Keeping the Faith in Akron and Beyond
By Paul Myerberg // Mar 2, 2011
Months of time spent away from your team have made you soft. Given time to reflect on the year past and optimistically consider the future, you’ve started the process of raising expectations to a unhealthy level: you actually think your team — your overwhelmingly mediocre team — can compete at a high level. No, you’re not crazy. Well, maybe you’re a little crazy, especially if you live in one of the following cities: Akron, Albuquerque, Buffalo, Memphis, New Orleans or Ypsilanti.
At least a program like Akron can take solace in the fact that it is still in the opening stages of what seems to be a longterm rebuilding project, one piloted by Rob Ianello, the former Notre Dame assistant. It may be premature to say that Ianello laid the groundwork for future success a season ago, when only a win over Buffalo — more on the Bulls in a moment — saved the Zips from a winless season.
Only time will tell if 2010′s lowly finish pays dividends down the road. What a 1-11 finish does do, however, is lower expectations for 2011: now, after posting only a single victory last fall, 4-8 doesn’t look too bad. At least Ianello has time, one would think, though tempers and leashes grow short when improvement proves hard to come by.
There are few stages in big-time collegiate sports: as one successful sports figure once said, you’re either rebuilding for something special or you’re on the verge of something special — there is no in-between. The hope for Akron is that Ianello is rebuilding for something special; again, time will prove this out.
Likewise at places like Memphis, Buffalo and Eastern Michigan: as at Akron, there is hope that Larry Porter, Jeff Quinn and Ron English have their teams on the verge of breaking through. Each enters the 2011 season under the microscope. The only saving grace for this entire quartet is this: it can’t get much worse.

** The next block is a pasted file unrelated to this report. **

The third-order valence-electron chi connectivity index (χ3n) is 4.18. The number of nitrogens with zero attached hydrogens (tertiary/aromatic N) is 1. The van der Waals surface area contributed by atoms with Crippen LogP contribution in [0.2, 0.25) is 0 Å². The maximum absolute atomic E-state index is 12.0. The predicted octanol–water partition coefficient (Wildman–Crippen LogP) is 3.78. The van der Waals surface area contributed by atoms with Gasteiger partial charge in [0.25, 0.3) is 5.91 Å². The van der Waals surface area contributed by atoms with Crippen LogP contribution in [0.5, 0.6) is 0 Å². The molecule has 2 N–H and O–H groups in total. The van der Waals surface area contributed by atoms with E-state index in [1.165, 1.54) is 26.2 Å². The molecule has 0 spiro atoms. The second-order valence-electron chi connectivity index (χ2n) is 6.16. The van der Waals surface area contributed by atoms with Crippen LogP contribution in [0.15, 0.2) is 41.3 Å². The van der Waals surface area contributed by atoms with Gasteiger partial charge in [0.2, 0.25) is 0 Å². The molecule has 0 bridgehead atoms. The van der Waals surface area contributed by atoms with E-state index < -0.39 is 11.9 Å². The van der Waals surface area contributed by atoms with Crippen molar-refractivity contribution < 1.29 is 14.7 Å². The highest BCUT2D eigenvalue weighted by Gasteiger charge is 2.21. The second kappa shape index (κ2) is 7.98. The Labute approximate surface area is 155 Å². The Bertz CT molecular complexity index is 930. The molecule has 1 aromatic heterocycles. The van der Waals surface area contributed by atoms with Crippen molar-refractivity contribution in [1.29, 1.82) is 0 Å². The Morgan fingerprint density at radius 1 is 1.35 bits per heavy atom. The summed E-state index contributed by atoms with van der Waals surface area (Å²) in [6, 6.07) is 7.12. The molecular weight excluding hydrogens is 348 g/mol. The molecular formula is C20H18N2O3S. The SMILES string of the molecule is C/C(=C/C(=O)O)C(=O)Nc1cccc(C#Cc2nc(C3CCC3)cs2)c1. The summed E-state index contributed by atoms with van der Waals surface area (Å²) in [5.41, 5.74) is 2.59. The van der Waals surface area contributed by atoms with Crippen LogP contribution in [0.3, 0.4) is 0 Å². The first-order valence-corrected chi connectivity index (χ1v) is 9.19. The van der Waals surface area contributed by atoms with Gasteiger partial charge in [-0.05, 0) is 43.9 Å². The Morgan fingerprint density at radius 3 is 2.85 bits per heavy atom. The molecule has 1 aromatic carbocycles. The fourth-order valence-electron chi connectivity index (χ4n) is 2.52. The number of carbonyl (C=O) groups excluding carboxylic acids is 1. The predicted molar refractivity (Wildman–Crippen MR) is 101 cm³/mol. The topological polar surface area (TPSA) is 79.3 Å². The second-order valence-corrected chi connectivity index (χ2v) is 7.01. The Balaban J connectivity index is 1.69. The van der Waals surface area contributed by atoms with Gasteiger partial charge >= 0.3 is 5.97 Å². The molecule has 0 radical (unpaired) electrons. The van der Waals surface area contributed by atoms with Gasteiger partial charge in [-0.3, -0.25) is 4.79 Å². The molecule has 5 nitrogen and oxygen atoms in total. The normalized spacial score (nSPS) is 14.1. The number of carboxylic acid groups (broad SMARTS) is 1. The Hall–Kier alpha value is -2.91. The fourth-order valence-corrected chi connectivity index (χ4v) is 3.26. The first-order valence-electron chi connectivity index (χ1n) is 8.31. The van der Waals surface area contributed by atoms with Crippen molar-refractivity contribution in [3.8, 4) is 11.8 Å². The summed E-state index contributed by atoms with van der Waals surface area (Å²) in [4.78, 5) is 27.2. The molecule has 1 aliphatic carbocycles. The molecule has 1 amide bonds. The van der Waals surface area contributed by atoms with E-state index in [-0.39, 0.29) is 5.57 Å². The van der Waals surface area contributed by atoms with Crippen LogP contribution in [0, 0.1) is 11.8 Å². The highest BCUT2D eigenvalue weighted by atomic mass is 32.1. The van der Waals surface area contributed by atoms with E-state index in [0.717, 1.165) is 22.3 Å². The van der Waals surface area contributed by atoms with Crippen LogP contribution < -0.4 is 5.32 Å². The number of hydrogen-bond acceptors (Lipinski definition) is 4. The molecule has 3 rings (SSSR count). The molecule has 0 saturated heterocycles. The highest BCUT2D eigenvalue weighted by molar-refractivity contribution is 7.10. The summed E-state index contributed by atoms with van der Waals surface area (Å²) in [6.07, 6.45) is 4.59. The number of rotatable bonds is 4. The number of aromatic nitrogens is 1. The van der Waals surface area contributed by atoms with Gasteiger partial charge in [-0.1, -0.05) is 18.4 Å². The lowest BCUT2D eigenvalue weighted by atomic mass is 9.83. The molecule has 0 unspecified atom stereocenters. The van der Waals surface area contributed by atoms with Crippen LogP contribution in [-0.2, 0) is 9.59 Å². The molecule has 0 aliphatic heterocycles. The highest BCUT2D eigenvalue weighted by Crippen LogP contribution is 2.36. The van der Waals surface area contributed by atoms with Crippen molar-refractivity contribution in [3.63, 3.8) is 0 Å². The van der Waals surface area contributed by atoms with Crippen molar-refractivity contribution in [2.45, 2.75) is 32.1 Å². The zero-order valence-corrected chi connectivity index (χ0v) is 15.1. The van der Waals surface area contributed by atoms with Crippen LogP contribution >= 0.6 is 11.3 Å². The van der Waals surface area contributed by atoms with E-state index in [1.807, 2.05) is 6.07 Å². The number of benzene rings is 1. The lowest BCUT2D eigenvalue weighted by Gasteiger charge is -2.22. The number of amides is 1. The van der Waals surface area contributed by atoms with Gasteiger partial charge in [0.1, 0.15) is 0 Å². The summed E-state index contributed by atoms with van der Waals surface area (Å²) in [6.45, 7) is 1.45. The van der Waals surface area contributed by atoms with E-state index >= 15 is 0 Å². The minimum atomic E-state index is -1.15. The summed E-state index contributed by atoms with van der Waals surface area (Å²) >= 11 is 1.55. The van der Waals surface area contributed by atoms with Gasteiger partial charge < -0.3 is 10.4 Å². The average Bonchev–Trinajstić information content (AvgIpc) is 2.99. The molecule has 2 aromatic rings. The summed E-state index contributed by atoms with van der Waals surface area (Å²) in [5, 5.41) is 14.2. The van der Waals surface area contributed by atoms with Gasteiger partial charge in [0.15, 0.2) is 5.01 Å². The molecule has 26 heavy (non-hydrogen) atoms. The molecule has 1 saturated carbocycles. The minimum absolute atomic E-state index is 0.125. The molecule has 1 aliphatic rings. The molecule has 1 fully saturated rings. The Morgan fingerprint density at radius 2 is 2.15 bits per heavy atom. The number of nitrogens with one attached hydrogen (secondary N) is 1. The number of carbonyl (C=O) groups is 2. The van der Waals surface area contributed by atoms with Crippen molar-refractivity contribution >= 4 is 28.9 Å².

It can’t get any worse in Memphis. It’s one thing to struggle, as Porter did in his first year as an F.B.S. head coach; it’s another thing to nearly lose your team, as Porter seemed in danger of doing near the end of last season. Geoff Calkins of The Memphis Commercial summed up Porter’s debut campaign thusly:
When the Tigers lost to Central Florida on Saturday, 37-17, Porter became the first coach in Memphis history to lose 11 games in a season. His play-calling was mind-numbingly conservative. A disturbing number of players fled the program. Worse, Porter managed to alienate much of the already dwindling Memphis fan base.
Calkins does stress that Porter deserves another year to prove his worth, which is only fair both to the program and its coach — as disappointing as 2010 might have been. Same for Ianello, even if both may be damaging their short-term futures by forcing such a large number of incumbent scholarship players to flee the program.
You’re either rebuilding for something special or on the verge of something special. Don’t get caught in between. Is it too early to close the book on Memphis, Akron and Buffalo? Of course: Buffalo’s Jeff Quinn might have inherited a program confident in its ability to win football games, as it proved under his predecessor, but work remains to be done nonetheless.
It could be worse: the above programs have nothing on New Mexico, which is stuck firmly in that purgatory between rebuilding and something special. Porter, for all his faults, has nothing on Mike Locksley. Ianello may have run off a portion of his roster, but at least he can sell that attrition to potential recruits. New Mexico’s Mike Locksley can only sell a smile and a tiresome refrain about turning things around, though I can’t imagine how that pitch still works on the recruiting trail.
Keeping the faith in Akron, for example, merely involves getting a good night’s sleep: if cheerful enough, an Akron fan can easily convince himself that this coming season will be better than last. Keeping the faith in New Mexico might involve a priest — some sort of higher power, at least — or the aid of adult substances.
On the other hand, if there’s a time for raised expectations it’s now, before any team even takes the field for spring practice. Maybe my team will be improved, you’ll say to yourself, looking through the projected depth chart and the talent added in February. Maybe this is the year, you’ll say. Then your team takes the field for spring practice, rapidly changing your tune.
You can also follow Paul Myerberg and Pre-Snap Read on Twitter.
Tags: Akron, Buffalo, Eastern Michigan, Larry Porter, Memphis, New Mexico, Rob Ianello, Tulane
Leave a Comment